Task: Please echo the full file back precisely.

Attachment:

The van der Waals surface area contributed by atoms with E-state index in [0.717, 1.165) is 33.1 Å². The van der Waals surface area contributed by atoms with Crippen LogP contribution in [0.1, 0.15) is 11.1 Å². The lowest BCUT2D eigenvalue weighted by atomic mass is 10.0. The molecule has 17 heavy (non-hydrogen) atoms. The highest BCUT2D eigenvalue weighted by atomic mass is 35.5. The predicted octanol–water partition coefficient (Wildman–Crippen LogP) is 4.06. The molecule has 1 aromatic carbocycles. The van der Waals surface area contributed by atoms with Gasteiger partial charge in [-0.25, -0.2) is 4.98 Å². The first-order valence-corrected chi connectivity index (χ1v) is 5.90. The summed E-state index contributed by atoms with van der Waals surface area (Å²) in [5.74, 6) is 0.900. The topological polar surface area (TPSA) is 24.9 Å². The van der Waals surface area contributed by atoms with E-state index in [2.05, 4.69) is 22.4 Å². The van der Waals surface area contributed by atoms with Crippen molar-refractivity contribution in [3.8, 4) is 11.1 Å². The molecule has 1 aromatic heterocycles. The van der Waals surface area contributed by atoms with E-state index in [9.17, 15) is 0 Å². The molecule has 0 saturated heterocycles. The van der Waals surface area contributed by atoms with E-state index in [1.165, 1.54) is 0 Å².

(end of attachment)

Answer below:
The van der Waals surface area contributed by atoms with E-state index in [0.717, 1.165) is 33.1 Å². The van der Waals surface area contributed by atoms with Crippen LogP contribution in [0.1, 0.15) is 11.1 Å². The lowest BCUT2D eigenvalue weighted by atomic mass is 10.0. The molecule has 17 heavy (non-hydrogen) atoms. The highest BCUT2D eigenvalue weighted by atomic mass is 35.5. The predicted octanol–water partition coefficient (Wildman–Crippen LogP) is 4.06. The molecule has 1 aromatic carbocycles. The van der Waals surface area contributed by atoms with Gasteiger partial charge in [-0.25, -0.2) is 4.98 Å². The first-order valence-corrected chi connectivity index (χ1v) is 5.90. The summed E-state index contributed by atoms with van der Waals surface area (Å²) in [5.74, 6) is 0.900. The topological polar surface area (TPSA) is 24.9 Å². The van der Waals surface area contributed by atoms with E-state index in [2.05, 4.69) is 22.4 Å². The van der Waals surface area contributed by atoms with Crippen molar-refractivity contribution in [3.8, 4) is 11.1 Å². The molecule has 1 aromatic heterocycles. The van der Waals surface area contributed by atoms with E-state index in [9.17, 15) is 0 Å². The molecule has 0 saturated heterocycles. The van der Waals surface area contributed by atoms with E-state index in [1.165, 1.54) is 0 Å².